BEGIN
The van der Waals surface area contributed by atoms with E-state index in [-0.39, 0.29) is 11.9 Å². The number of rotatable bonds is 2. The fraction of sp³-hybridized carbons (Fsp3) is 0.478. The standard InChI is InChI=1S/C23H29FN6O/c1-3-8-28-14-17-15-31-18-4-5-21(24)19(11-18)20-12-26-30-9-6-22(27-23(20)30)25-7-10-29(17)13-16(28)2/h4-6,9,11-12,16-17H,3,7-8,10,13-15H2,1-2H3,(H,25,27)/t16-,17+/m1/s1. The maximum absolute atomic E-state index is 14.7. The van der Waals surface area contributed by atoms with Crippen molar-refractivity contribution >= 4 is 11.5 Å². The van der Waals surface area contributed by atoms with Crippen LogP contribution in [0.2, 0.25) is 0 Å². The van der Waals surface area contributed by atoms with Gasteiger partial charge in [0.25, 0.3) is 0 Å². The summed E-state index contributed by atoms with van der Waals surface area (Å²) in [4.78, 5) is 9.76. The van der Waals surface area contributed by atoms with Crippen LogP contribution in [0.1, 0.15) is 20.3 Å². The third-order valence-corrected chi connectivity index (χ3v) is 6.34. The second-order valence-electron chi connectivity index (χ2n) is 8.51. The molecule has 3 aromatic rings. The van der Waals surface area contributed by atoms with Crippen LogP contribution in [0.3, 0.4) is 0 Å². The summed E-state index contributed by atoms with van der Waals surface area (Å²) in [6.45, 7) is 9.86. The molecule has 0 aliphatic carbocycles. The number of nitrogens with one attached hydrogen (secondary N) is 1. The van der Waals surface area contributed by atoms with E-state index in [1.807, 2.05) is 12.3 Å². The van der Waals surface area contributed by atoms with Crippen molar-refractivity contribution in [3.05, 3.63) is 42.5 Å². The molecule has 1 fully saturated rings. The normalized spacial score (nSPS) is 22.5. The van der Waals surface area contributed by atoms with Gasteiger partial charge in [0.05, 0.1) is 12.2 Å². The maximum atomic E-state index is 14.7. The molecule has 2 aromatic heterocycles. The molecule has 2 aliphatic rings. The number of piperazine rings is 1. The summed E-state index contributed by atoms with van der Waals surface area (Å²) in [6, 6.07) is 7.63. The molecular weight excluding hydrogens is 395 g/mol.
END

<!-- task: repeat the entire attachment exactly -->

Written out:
The van der Waals surface area contributed by atoms with E-state index in [-0.39, 0.29) is 11.9 Å². The number of rotatable bonds is 2. The fraction of sp³-hybridized carbons (Fsp3) is 0.478. The standard InChI is InChI=1S/C23H29FN6O/c1-3-8-28-14-17-15-31-18-4-5-21(24)19(11-18)20-12-26-30-9-6-22(27-23(20)30)25-7-10-29(17)13-16(28)2/h4-6,9,11-12,16-17H,3,7-8,10,13-15H2,1-2H3,(H,25,27)/t16-,17+/m1/s1. The maximum absolute atomic E-state index is 14.7. The van der Waals surface area contributed by atoms with Crippen molar-refractivity contribution >= 4 is 11.5 Å². The van der Waals surface area contributed by atoms with Crippen LogP contribution in [0.2, 0.25) is 0 Å². The van der Waals surface area contributed by atoms with Gasteiger partial charge in [0.25, 0.3) is 0 Å². The summed E-state index contributed by atoms with van der Waals surface area (Å²) in [4.78, 5) is 9.76. The van der Waals surface area contributed by atoms with Crippen LogP contribution in [0.1, 0.15) is 20.3 Å². The third-order valence-corrected chi connectivity index (χ3v) is 6.34. The second-order valence-electron chi connectivity index (χ2n) is 8.51. The molecule has 3 aromatic rings. The van der Waals surface area contributed by atoms with Crippen LogP contribution in [0.3, 0.4) is 0 Å². The summed E-state index contributed by atoms with van der Waals surface area (Å²) in [6.45, 7) is 9.86. The molecule has 0 aliphatic carbocycles. The number of nitrogens with one attached hydrogen (secondary N) is 1. The van der Waals surface area contributed by atoms with E-state index in [1.807, 2.05) is 12.3 Å². The van der Waals surface area contributed by atoms with Crippen molar-refractivity contribution in [3.05, 3.63) is 42.5 Å². The molecule has 1 fully saturated rings. The normalized spacial score (nSPS) is 22.5. The van der Waals surface area contributed by atoms with Gasteiger partial charge in [0.05, 0.1) is 12.2 Å². The maximum atomic E-state index is 14.7. The molecule has 2 aromatic heterocycles. The molecule has 2 aliphatic rings. The number of piperazine rings is 1. The summed E-state index contributed by atoms with van der Waals surface area (Å²) in [6, 6.07) is 7.63. The molecular weight excluding hydrogens is 395 g/mol.